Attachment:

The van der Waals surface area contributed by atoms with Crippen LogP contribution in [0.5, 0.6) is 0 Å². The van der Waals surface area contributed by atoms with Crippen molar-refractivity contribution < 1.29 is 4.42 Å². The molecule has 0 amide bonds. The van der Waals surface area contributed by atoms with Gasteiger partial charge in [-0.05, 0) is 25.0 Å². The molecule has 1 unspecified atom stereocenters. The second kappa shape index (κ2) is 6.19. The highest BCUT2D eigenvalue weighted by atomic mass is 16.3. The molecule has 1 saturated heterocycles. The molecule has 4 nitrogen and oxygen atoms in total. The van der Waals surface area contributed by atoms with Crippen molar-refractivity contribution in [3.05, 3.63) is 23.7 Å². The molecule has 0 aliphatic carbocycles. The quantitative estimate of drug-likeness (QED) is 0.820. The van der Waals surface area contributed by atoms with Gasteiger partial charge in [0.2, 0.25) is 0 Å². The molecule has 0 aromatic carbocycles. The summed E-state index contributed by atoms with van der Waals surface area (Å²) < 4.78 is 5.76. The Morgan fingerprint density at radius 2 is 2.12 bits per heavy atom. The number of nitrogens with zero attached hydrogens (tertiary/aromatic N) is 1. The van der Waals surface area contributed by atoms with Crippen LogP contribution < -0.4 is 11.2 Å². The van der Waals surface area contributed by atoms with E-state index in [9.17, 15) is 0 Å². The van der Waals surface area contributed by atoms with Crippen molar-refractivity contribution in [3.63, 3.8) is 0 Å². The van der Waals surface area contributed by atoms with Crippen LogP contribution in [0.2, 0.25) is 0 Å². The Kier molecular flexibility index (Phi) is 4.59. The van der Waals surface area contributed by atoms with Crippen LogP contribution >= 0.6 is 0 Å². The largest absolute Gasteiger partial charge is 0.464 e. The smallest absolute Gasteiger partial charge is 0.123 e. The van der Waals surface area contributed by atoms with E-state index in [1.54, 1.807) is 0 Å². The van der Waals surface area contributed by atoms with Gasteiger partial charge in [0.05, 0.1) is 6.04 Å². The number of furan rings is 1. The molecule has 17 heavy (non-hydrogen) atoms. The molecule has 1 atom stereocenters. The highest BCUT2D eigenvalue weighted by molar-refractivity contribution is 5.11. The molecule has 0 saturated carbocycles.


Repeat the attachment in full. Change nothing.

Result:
The van der Waals surface area contributed by atoms with Crippen LogP contribution in [0.5, 0.6) is 0 Å². The van der Waals surface area contributed by atoms with Crippen molar-refractivity contribution < 1.29 is 4.42 Å². The molecule has 0 amide bonds. The van der Waals surface area contributed by atoms with Gasteiger partial charge in [-0.05, 0) is 25.0 Å². The molecule has 1 unspecified atom stereocenters. The second kappa shape index (κ2) is 6.19. The highest BCUT2D eigenvalue weighted by atomic mass is 16.3. The molecule has 1 saturated heterocycles. The molecule has 4 nitrogen and oxygen atoms in total. The van der Waals surface area contributed by atoms with Crippen molar-refractivity contribution in [3.05, 3.63) is 23.7 Å². The molecule has 0 aliphatic carbocycles. The quantitative estimate of drug-likeness (QED) is 0.820. The van der Waals surface area contributed by atoms with Gasteiger partial charge in [0.2, 0.25) is 0 Å². The molecule has 0 aromatic carbocycles. The summed E-state index contributed by atoms with van der Waals surface area (Å²) < 4.78 is 5.76. The Morgan fingerprint density at radius 2 is 2.12 bits per heavy atom. The number of nitrogens with zero attached hydrogens (tertiary/aromatic N) is 1. The van der Waals surface area contributed by atoms with Crippen LogP contribution < -0.4 is 11.2 Å². The van der Waals surface area contributed by atoms with E-state index in [9.17, 15) is 0 Å². The van der Waals surface area contributed by atoms with Crippen molar-refractivity contribution in [3.63, 3.8) is 0 Å². The van der Waals surface area contributed by atoms with Crippen LogP contribution in [0.2, 0.25) is 0 Å². The Kier molecular flexibility index (Phi) is 4.59. The van der Waals surface area contributed by atoms with Crippen LogP contribution >= 0.6 is 0 Å². The largest absolute Gasteiger partial charge is 0.464 e. The smallest absolute Gasteiger partial charge is 0.123 e. The van der Waals surface area contributed by atoms with E-state index in [1.54, 1.807) is 0 Å². The van der Waals surface area contributed by atoms with Gasteiger partial charge in [0.05, 0.1) is 6.04 Å². The number of furan rings is 1. The molecule has 17 heavy (non-hydrogen) atoms. The molecule has 1 atom stereocenters. The highest BCUT2D eigenvalue weighted by molar-refractivity contribution is 5.11. The molecule has 0 saturated carbocycles.